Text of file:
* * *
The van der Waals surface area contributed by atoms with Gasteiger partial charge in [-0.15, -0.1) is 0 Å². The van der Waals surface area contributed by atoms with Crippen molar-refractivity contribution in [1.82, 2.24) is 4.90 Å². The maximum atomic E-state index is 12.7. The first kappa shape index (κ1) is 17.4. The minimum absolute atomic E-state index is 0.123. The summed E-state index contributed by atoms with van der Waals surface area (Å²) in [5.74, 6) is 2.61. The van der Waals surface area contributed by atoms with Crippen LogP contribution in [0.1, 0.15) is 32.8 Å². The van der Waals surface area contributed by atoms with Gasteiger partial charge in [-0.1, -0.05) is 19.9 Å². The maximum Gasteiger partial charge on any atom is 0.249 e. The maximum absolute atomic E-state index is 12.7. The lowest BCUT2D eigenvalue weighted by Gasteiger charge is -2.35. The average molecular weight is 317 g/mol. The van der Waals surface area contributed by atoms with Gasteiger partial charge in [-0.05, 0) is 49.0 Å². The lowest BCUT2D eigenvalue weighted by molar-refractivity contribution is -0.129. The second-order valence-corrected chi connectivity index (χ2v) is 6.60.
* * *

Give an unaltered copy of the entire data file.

The van der Waals surface area contributed by atoms with Gasteiger partial charge in [-0.15, -0.1) is 0 Å². The van der Waals surface area contributed by atoms with Crippen molar-refractivity contribution in [1.82, 2.24) is 4.90 Å². The maximum atomic E-state index is 12.7. The first kappa shape index (κ1) is 17.4. The minimum absolute atomic E-state index is 0.123. The summed E-state index contributed by atoms with van der Waals surface area (Å²) in [5.74, 6) is 2.61. The van der Waals surface area contributed by atoms with Crippen LogP contribution in [0.1, 0.15) is 32.8 Å². The van der Waals surface area contributed by atoms with Gasteiger partial charge in [-0.1, -0.05) is 19.9 Å². The maximum Gasteiger partial charge on any atom is 0.249 e. The maximum absolute atomic E-state index is 12.7. The lowest BCUT2D eigenvalue weighted by Gasteiger charge is -2.35. The average molecular weight is 317 g/mol. The van der Waals surface area contributed by atoms with Gasteiger partial charge in [-0.05, 0) is 49.0 Å². The lowest BCUT2D eigenvalue weighted by molar-refractivity contribution is -0.129. The second-order valence-corrected chi connectivity index (χ2v) is 6.60.